California Businesses, Local Governments, and Environmentalists Join Bipartisan Lawmakers’ Group to Urge Passage of Law to Cut Packaging and Plastic Product Pollution
SACRAMENTO — Today California businesses, local governments, environmental advocates, and students joined a bipartisan group of lawmakers at the California State Capitol to call for the passage of a proposed law offering the most comprehensive framework in the nation to curb the single-use plastics and packaging waste crisis. The rally highlighted the findings of a recent Public Policy Institute of California poll revealing that 90% of Californians think plastic pollution is a problem for the future of the state.
The coalition urged passage of Assembly Bill 1080 (Gonzalez) and Senate Bill 54 (Allen), together known as the California Circular Economy and Plastic Pollution Reduction Act, a proposed law addressing the waste crisis from beginning to end — from before a product is ever created or purchased, until it is ready for disposal. The measure requires that manufacturers transition their products from wasteful, harmful single-use packaging and the top ten most littered single-use plastic items to reusable, compostable, and/or recyclable models. It creates reasonable timelines to make these changes, requiring an overall waste reduction of such items by 75 percent by the year 2030. The Act also calls for incentives for in-state manufacturing using recycled materials. Together, these requirements will cut back on the amount and type of trash going into landfills and litter entering neighborhoods, parks, waterways, and the ocean, which will protect wildlife and human health.
“Our local communities are in the middle of a waste crisis, and our neighborhoods and waterways are polluted with litter. We need to act, and we need to do more than one-off bans on products. AB 1080 takes a comprehensive approach to the plastics problem,” said Assemblywoman Lorena Gonzalez, author of AB 1080. “It’s time to pass AB 1080 and make California a leader in reducing pollution from single-use packaging and plastics.”
“We have a waste and pollution crisis on our hands, and the bottom has fallen out of the global recycling market with China’s decision to no longer take our trash,” said Senator Ben Allen, author of SB 54. “This legislation provides a comprehensive plan to transition manufacturers and consumers toward more sustainable packaging and products. Single-use plastic items are destroying our oceans, marine life, and the broader environment, and harming human health. And cities are forced to spend millions of taxpayer dollars on waste management and cleanup that could be used for other essential services. It is time for California to take this crisis seriously and set a course to address it that will be a model for other states and countries to follow.”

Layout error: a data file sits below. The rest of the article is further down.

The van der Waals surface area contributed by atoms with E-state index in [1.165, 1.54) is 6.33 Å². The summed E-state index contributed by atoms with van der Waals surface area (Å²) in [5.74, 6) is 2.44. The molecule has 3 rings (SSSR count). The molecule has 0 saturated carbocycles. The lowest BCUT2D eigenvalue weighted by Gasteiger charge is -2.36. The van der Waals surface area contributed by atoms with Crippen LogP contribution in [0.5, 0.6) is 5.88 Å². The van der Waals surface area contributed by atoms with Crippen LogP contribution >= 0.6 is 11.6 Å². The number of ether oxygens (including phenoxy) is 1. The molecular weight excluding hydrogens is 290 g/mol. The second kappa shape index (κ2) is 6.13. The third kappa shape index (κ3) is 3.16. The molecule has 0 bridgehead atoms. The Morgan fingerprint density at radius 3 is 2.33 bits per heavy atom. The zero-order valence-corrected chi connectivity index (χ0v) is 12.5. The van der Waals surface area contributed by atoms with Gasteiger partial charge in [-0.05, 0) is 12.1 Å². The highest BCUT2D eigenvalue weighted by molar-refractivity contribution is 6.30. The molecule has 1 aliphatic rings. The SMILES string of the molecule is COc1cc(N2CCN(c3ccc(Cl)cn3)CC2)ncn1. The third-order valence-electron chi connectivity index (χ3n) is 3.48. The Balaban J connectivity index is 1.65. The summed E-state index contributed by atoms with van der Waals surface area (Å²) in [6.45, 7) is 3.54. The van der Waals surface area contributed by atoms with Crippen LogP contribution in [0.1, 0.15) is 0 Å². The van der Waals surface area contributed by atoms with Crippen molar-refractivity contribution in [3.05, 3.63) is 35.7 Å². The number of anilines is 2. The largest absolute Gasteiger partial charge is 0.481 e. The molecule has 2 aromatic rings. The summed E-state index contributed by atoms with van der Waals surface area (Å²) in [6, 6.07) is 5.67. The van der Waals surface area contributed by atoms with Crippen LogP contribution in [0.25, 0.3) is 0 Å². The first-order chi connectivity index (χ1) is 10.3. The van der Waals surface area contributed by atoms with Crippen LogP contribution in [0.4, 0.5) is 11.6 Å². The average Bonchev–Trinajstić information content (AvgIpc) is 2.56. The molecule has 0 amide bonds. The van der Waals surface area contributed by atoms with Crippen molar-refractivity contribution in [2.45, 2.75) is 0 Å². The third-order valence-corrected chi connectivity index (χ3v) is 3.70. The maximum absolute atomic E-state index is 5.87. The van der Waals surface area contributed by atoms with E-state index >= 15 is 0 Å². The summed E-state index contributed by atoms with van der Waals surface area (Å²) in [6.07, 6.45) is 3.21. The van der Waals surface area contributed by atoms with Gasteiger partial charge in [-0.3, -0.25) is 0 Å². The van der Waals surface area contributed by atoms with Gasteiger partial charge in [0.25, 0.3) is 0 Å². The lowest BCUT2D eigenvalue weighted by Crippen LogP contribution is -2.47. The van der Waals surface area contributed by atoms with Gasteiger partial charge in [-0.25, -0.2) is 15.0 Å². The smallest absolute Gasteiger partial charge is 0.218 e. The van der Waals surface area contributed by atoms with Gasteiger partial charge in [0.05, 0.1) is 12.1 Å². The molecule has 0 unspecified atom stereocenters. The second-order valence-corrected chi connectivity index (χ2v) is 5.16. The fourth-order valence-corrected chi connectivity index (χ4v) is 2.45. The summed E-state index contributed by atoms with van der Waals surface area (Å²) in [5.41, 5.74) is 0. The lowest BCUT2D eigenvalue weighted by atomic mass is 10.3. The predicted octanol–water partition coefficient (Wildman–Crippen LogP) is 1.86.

“Comprehensive legislation like this is exactly what is needed to address the plastic pollution crisis we have reached,” said Katherine O’Dea, Executive Director of Save Our Shores. “The framework it puts in place provides the kind of flexibility that is required to address various single use packaging formats and some of the most ubiquitous plastic products with a best approach for each. At the same time, the legislation mandates significant source reduction while driving recycling rates to levels we should have been able to achieve voluntarily but have failed to for decades. Save Our Shores applauds our state legislators for taking bold action.”
By increasing recycling rates and incentivizing the in-state manufacture of goods using more recycled content and materials, the Act will end California’s existing reliance on other countries to take its waste, and it will boost the state economy. Currently, California waste and recycling industries are struggling to adapt to China’s 2017 “National Sword” policy to stop accepting other nations’ trash. This has resulted in Californians’ garbage and recyclables piling up at local waste facilities, going into landfills, being incinerated, or being shipped to other countries in Asia that cannot process the sheer amount of trash coming to them. California’s local governments — and, therefore, ratepayers — are experiencing increased costs as a result. But if fully implemented, the Act’s 75 percent recycling rate will help reduce California’s need to ship so much waste out-of-state. It is also expected to double the existing 125,000 California jobs in recycling and manufacturing, and to reduce the costs of disposing of plastic waste.
SB 54 is currently under consideration in the Assembly Appropriations Committee, and AB 1080 is in the Senate Appropriations Committee. They must be passed by the Legislature by September 13 and signed by the Governor by October 13 to take effect. If passed, the Act will provide a blueprint for a long term reduction in the quantity of single-use plastics affecting California ecosystems and taxpayer dollars and human health.